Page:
Professor Nader Entessar from South Alabama University says “What Trump said about the JCPOA during his UN speech had no new element in it.”
“He simply repeated the same things he has been saying about the JCPOA ever since he became a presidential candidate in the United States,” Entessar tells the Tehran Times.
He also says that “But what Trump’s latest UN speech conveys is that he is now moving fast towards decertifying Iran and laying the foundation for the US de facto exit from the JCPOA.”
Following is the text of the interview:
Q: In his address at the 72nd session of the United Nations General Assembly on Tuesday, US President Donald Trump talked about the domestic achievements of his own government in what is considered as an unusual move. What was the reason for his focus on internal issues during his speech?
A: In almost every speech Trump delivers, he addresses what is commonly referred to as “his base.” Trump’s UN speech was given n the same vein. But, the UN was the wrong venue for Trump to display his belligerency. As many seasoned observers have already remarked, Trump displayed a remarkable lack of leadership quality when he confused his “support base” in the United States with that of a broader global community.
Q: Donald Trump addressed Iran and the nuclear deal in his speech. Given the fact that he called the nuclear deal an ‘embarrassment’ for the US, how likely it is for Trump to back out of or refuse to confirm the deal in his future report to the Congress?
A: What Trump said about the JCPOA during his UN speech had no new element in it. He simply repeated the same things he has been saying about the JCPOA ever since he became a presidential candidate in the United States. But what Trump’s latest UN speech conveys is that he is now moving fast towards decertifying Iran and laying the foundation for the US de facto exit from the JCPOA. The details of Trump’s latest plan will be revealed when he submits his administration’s report to the US Congress in mid-October.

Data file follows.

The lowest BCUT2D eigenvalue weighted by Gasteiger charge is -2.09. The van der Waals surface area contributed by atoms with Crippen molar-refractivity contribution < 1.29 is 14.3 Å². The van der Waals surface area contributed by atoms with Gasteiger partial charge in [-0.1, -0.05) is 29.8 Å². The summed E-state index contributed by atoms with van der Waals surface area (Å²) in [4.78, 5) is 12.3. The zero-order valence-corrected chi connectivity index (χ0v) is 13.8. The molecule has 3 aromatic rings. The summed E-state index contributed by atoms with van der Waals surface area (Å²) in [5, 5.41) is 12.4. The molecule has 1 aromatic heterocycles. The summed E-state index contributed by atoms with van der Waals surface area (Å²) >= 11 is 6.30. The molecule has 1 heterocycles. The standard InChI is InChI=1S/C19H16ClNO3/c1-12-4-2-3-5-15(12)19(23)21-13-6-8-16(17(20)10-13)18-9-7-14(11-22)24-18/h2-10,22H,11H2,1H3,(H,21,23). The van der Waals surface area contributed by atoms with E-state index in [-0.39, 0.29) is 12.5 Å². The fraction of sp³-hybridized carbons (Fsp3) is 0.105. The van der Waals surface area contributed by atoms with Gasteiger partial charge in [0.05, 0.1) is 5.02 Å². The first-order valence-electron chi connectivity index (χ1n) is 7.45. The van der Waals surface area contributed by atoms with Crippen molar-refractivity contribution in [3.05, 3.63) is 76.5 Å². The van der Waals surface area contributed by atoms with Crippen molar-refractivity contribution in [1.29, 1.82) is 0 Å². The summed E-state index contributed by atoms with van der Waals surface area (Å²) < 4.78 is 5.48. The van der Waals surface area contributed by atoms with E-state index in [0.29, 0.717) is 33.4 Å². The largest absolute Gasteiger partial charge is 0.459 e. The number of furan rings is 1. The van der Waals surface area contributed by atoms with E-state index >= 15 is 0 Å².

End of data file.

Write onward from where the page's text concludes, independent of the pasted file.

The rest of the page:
Q: Richard Haass, president of the US Council on Foreign Relations, has compared Trump with George W. Bush, saying the US president’s UN speech resurrects Bush’s “axis of evil” with only change that Iraq has fallen off and North Korea and Iran remain. What is your take on this?
A: I agree with Richard Haass’s assessment of Trump’s speech. When I was listening to Trump’s speech, the first thing that came to my mind was how similar Trump’s tone was to George W. Bush’s “axis of evil” speech. Even Trump’s body language resembled that of George W. Bush’s.
Q: French President Emanuel Macron has voiced support for the nuclear deal in reaction to Trump’s remarks. In your opinion, if US withdrew from the deal, would EU be willing to continue backing the nuclear agreement even as its interests might come under threat by the US?
A: As I have often repeated in my prior interviews, Europe is not in a position to oppose Washington’s policies towards Iran. If given only the two choices of supporting Iran, or more specifically the JCPOA, or supporting US policies toward Tehran, Europe will choose Washington’s sides. Notwithstanding what European leaders say in public, today’s Europe is a secondary player in global affairs.